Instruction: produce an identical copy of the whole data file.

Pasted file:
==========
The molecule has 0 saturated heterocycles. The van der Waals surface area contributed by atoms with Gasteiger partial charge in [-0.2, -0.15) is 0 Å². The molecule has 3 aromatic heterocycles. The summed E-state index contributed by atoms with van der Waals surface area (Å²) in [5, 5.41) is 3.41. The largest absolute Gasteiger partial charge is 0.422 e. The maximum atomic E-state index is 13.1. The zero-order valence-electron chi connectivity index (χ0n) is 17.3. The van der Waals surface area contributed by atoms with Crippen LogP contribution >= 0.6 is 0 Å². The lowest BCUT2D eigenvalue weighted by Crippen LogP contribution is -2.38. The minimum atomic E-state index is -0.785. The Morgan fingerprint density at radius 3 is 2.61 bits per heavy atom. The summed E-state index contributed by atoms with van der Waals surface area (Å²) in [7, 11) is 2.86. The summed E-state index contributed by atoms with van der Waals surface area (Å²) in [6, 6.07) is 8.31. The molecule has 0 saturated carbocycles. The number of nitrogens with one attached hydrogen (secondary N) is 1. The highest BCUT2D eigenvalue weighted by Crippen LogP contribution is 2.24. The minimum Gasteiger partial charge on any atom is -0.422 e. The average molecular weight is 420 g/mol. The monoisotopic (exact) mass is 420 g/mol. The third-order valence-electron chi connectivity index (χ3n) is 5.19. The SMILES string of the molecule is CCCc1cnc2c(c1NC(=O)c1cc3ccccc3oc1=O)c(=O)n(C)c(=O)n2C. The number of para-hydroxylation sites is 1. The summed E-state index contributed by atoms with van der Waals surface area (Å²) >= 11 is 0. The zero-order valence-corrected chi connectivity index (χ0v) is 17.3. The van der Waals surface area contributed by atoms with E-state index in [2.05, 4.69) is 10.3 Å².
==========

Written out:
The molecule has 0 saturated heterocycles. The van der Waals surface area contributed by atoms with Gasteiger partial charge in [-0.2, -0.15) is 0 Å². The molecule has 3 aromatic heterocycles. The summed E-state index contributed by atoms with van der Waals surface area (Å²) in [5, 5.41) is 3.41. The largest absolute Gasteiger partial charge is 0.422 e. The maximum atomic E-state index is 13.1. The zero-order valence-electron chi connectivity index (χ0n) is 17.3. The van der Waals surface area contributed by atoms with Crippen LogP contribution >= 0.6 is 0 Å². The lowest BCUT2D eigenvalue weighted by Crippen LogP contribution is -2.38. The minimum atomic E-state index is -0.785. The Morgan fingerprint density at radius 3 is 2.61 bits per heavy atom. The summed E-state index contributed by atoms with van der Waals surface area (Å²) in [7, 11) is 2.86. The summed E-state index contributed by atoms with van der Waals surface area (Å²) in [6, 6.07) is 8.31. The molecule has 0 saturated carbocycles. The number of nitrogens with one attached hydrogen (secondary N) is 1. The highest BCUT2D eigenvalue weighted by Crippen LogP contribution is 2.24. The minimum Gasteiger partial charge on any atom is -0.422 e. The average molecular weight is 420 g/mol. The monoisotopic (exact) mass is 420 g/mol. The third-order valence-electron chi connectivity index (χ3n) is 5.19. The SMILES string of the molecule is CCCc1cnc2c(c1NC(=O)c1cc3ccccc3oc1=O)c(=O)n(C)c(=O)n2C. The number of para-hydroxylation sites is 1. The summed E-state index contributed by atoms with van der Waals surface area (Å²) >= 11 is 0. The zero-order valence-corrected chi connectivity index (χ0v) is 17.3. The van der Waals surface area contributed by atoms with E-state index in [2.05, 4.69) is 10.3 Å².